Co-authored with Siddhartha Aneja.
Mike’s commentary on the struggle, or lack thereof, for “partisan” control of the Fed.
Also this afternoon, the Minutes of the March FOMC meeting had few newsworthy disclosures that Powell had not already covered in his post-meeting news conference. We were pleasantly surprised, however, to see that “participants also mentioned a number of upside risks.” Powell had focused overwhelmingly on downside risks.
No Danger of a Trump ‘Takeover’ of the Fed
American healthcare patients are demanding more price transparency, affordable services and quality care. Why are they not receiving it? How can healthcare organizations listen to consumers and set themselves up for success and achieve patient loyalty?
Americans are used to Fee-For-Service (FFS) payments, but this is not the future of healthcare. To make customers happy and satisfied, healthcare organizations need to work patients to improve their payment experience.
By SUN Xi and Herta Monica Montesino Cucos
“The China-US relationship can never be too good or too bad” or so believed Deng Xiaoping, the chief architect of modern China. Today, however, there are new views according to which the China-US relationship will never return to how it was in the past, and that it cannot avoid the “Thucydides trap.” It is arguable whether China and the United States have started a “new Cold War,” but the trade and technology war is clearly already going on.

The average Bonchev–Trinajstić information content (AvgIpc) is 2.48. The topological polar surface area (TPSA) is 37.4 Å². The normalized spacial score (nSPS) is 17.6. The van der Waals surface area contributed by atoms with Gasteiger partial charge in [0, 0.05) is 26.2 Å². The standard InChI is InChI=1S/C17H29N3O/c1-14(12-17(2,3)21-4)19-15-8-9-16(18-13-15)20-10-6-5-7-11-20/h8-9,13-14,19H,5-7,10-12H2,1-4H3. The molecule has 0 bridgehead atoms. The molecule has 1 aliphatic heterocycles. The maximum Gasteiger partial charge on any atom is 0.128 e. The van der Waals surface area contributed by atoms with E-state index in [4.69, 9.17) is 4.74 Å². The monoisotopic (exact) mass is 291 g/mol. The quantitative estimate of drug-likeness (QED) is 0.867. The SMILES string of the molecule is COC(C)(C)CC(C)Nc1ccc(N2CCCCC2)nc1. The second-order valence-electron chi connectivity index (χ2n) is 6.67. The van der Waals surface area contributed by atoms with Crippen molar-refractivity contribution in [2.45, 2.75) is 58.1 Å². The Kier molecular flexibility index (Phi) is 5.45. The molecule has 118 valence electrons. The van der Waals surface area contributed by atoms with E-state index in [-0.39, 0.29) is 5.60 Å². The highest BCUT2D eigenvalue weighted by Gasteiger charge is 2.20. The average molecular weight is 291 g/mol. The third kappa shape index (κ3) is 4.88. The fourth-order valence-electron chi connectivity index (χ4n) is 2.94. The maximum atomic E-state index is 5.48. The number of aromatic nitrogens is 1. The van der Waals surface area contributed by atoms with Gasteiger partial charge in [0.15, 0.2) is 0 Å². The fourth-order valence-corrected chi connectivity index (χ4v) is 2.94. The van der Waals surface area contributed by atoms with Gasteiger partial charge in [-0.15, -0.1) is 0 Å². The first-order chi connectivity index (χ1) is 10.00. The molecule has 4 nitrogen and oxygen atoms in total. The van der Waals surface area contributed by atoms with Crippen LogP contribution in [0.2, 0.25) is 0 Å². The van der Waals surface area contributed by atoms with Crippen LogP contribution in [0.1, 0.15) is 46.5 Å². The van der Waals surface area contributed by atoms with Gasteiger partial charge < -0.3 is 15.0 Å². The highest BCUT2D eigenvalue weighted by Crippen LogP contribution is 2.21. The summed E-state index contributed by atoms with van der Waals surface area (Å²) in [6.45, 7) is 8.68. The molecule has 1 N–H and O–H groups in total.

“For the great enemy of truth is very often not the lie—deliberate, contrived, and dishonest—but the myth— persistent, persuasive, and unrealistic. Too often we hold fast to clichés of our forebears. We subject all facts to a prefabricated set of interpretations. We enjoy the comfort of opinion without the discomfort of thought.” John F. Kennedy, Yale University Commencement Address June 11, 1962
The latest quarterly report by the Bank for International Settlements (BIS) underlines the change in the relationship between the major central banks and financial markets. Claude Borrio, the BIS’s Chief Economist, describes the “extraordinarily tight” relationship between central banks and financial markets in the aftermath of the financial crisis and recession of 2008. Thus, the financial markets scrutinize the central banks for cues, while at the same time relying on central bank “puts” for comfort.